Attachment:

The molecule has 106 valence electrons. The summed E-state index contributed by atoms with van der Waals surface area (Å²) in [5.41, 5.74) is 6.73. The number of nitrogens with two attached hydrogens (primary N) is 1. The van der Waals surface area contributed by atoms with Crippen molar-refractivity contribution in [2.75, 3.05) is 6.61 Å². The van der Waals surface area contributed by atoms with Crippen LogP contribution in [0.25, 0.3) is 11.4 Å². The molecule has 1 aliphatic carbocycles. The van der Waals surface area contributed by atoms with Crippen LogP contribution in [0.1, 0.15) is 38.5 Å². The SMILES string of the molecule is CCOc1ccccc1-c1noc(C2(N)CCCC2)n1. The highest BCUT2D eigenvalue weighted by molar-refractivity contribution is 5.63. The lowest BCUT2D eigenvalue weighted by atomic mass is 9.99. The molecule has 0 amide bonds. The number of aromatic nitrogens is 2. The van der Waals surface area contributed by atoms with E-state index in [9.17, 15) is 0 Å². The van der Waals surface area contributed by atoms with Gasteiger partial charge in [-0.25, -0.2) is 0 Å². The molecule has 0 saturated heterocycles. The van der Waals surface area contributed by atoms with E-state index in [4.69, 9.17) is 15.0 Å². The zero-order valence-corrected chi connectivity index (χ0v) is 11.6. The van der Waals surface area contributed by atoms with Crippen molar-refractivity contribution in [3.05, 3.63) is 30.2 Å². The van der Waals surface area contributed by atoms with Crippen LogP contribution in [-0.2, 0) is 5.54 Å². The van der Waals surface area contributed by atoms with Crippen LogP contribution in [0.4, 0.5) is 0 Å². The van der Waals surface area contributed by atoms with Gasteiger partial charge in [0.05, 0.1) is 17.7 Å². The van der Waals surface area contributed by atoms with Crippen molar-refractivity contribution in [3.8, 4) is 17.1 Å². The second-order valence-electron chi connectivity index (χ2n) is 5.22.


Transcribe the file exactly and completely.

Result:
The molecule has 106 valence electrons. The summed E-state index contributed by atoms with van der Waals surface area (Å²) in [5.41, 5.74) is 6.73. The number of nitrogens with two attached hydrogens (primary N) is 1. The van der Waals surface area contributed by atoms with Crippen molar-refractivity contribution in [2.75, 3.05) is 6.61 Å². The van der Waals surface area contributed by atoms with Crippen LogP contribution in [0.25, 0.3) is 11.4 Å². The molecule has 1 aliphatic carbocycles. The van der Waals surface area contributed by atoms with Crippen LogP contribution in [0.1, 0.15) is 38.5 Å². The SMILES string of the molecule is CCOc1ccccc1-c1noc(C2(N)CCCC2)n1. The highest BCUT2D eigenvalue weighted by molar-refractivity contribution is 5.63. The lowest BCUT2D eigenvalue weighted by atomic mass is 9.99. The molecule has 0 amide bonds. The number of aromatic nitrogens is 2. The van der Waals surface area contributed by atoms with E-state index in [9.17, 15) is 0 Å². The van der Waals surface area contributed by atoms with Gasteiger partial charge in [-0.25, -0.2) is 0 Å². The molecule has 0 saturated heterocycles. The van der Waals surface area contributed by atoms with E-state index in [4.69, 9.17) is 15.0 Å². The zero-order valence-corrected chi connectivity index (χ0v) is 11.6. The van der Waals surface area contributed by atoms with Crippen molar-refractivity contribution in [3.05, 3.63) is 30.2 Å². The van der Waals surface area contributed by atoms with Crippen LogP contribution in [-0.2, 0) is 5.54 Å². The van der Waals surface area contributed by atoms with Crippen LogP contribution in [0.4, 0.5) is 0 Å². The van der Waals surface area contributed by atoms with Gasteiger partial charge in [0.05, 0.1) is 17.7 Å². The van der Waals surface area contributed by atoms with Crippen molar-refractivity contribution in [3.8, 4) is 17.1 Å². The second-order valence-electron chi connectivity index (χ2n) is 5.22.